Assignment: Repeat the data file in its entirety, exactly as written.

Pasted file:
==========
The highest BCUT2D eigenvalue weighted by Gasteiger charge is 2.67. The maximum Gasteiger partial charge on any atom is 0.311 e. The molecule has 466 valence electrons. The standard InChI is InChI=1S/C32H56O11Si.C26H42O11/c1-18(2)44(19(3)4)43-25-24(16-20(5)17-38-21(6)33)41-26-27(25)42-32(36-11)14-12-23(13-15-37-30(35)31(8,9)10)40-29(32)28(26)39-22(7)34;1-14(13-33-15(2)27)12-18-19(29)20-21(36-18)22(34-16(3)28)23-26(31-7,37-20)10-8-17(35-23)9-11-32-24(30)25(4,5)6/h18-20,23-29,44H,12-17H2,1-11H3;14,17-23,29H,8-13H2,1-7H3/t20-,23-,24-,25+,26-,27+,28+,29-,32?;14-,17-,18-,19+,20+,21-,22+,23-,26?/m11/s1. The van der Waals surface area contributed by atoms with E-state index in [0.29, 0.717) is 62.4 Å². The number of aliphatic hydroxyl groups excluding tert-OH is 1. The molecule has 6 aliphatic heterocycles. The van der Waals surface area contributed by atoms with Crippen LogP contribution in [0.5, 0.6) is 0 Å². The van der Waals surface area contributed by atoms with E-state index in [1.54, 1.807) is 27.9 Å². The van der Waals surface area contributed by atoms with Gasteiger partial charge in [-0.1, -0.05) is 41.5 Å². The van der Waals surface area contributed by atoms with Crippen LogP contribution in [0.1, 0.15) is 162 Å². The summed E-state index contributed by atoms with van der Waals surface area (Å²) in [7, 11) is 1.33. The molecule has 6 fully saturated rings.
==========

The highest BCUT2D eigenvalue weighted by Gasteiger charge is 2.67. The maximum Gasteiger partial charge on any atom is 0.311 e. The molecule has 466 valence electrons. The standard InChI is InChI=1S/C32H56O11Si.C26H42O11/c1-18(2)44(19(3)4)43-25-24(16-20(5)17-38-21(6)33)41-26-27(25)42-32(36-11)14-12-23(13-15-37-30(35)31(8,9)10)40-29(32)28(26)39-22(7)34;1-14(13-33-15(2)27)12-18-19(29)20-21(36-18)22(34-16(3)28)23-26(31-7,37-20)10-8-17(35-23)9-11-32-24(30)25(4,5)6/h18-20,23-29,44H,12-17H2,1-11H3;14,17-23,29H,8-13H2,1-7H3/t20-,23-,24-,25+,26-,27+,28+,29-,32?;14-,17-,18-,19+,20+,21-,22+,23-,26?/m11/s1. The van der Waals surface area contributed by atoms with E-state index in [0.29, 0.717) is 62.4 Å². The number of aliphatic hydroxyl groups excluding tert-OH is 1. The molecule has 6 aliphatic heterocycles. The van der Waals surface area contributed by atoms with Crippen LogP contribution in [0.5, 0.6) is 0 Å². The van der Waals surface area contributed by atoms with E-state index in [1.54, 1.807) is 27.9 Å². The van der Waals surface area contributed by atoms with Gasteiger partial charge in [-0.1, -0.05) is 41.5 Å². The van der Waals surface area contributed by atoms with Crippen LogP contribution in [0.1, 0.15) is 162 Å². The summed E-state index contributed by atoms with van der Waals surface area (Å²) in [7, 11) is 1.33. The molecule has 6 fully saturated rings.